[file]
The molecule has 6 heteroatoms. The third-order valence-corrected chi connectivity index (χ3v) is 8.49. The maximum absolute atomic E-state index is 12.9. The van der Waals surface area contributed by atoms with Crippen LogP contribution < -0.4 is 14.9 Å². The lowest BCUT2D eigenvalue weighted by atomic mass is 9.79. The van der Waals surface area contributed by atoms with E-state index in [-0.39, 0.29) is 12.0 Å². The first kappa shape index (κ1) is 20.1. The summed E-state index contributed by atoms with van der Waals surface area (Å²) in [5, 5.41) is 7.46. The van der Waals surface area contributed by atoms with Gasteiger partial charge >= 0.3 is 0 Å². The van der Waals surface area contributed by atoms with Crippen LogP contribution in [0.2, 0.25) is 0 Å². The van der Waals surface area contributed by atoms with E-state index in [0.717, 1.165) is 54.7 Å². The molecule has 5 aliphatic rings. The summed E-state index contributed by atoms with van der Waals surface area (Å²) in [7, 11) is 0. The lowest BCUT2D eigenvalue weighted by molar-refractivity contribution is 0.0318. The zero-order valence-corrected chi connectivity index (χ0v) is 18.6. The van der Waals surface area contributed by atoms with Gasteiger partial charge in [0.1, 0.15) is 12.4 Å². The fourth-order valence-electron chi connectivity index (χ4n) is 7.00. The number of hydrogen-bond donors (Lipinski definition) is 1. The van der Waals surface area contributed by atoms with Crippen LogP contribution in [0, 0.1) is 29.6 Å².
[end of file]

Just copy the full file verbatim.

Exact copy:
The molecule has 6 heteroatoms. The third-order valence-corrected chi connectivity index (χ3v) is 8.49. The maximum absolute atomic E-state index is 12.9. The van der Waals surface area contributed by atoms with Crippen LogP contribution < -0.4 is 14.9 Å². The lowest BCUT2D eigenvalue weighted by atomic mass is 9.79. The van der Waals surface area contributed by atoms with E-state index in [-0.39, 0.29) is 12.0 Å². The first kappa shape index (κ1) is 20.1. The summed E-state index contributed by atoms with van der Waals surface area (Å²) in [5, 5.41) is 7.46. The van der Waals surface area contributed by atoms with Gasteiger partial charge >= 0.3 is 0 Å². The van der Waals surface area contributed by atoms with Crippen LogP contribution in [0.2, 0.25) is 0 Å². The van der Waals surface area contributed by atoms with E-state index in [0.717, 1.165) is 54.7 Å². The molecule has 5 aliphatic rings. The summed E-state index contributed by atoms with van der Waals surface area (Å²) in [7, 11) is 0. The lowest BCUT2D eigenvalue weighted by molar-refractivity contribution is 0.0318. The zero-order valence-corrected chi connectivity index (χ0v) is 18.6. The van der Waals surface area contributed by atoms with Gasteiger partial charge in [0.1, 0.15) is 12.4 Å². The fourth-order valence-electron chi connectivity index (χ4n) is 7.00. The number of hydrogen-bond donors (Lipinski definition) is 1. The van der Waals surface area contributed by atoms with Crippen LogP contribution in [0, 0.1) is 29.6 Å².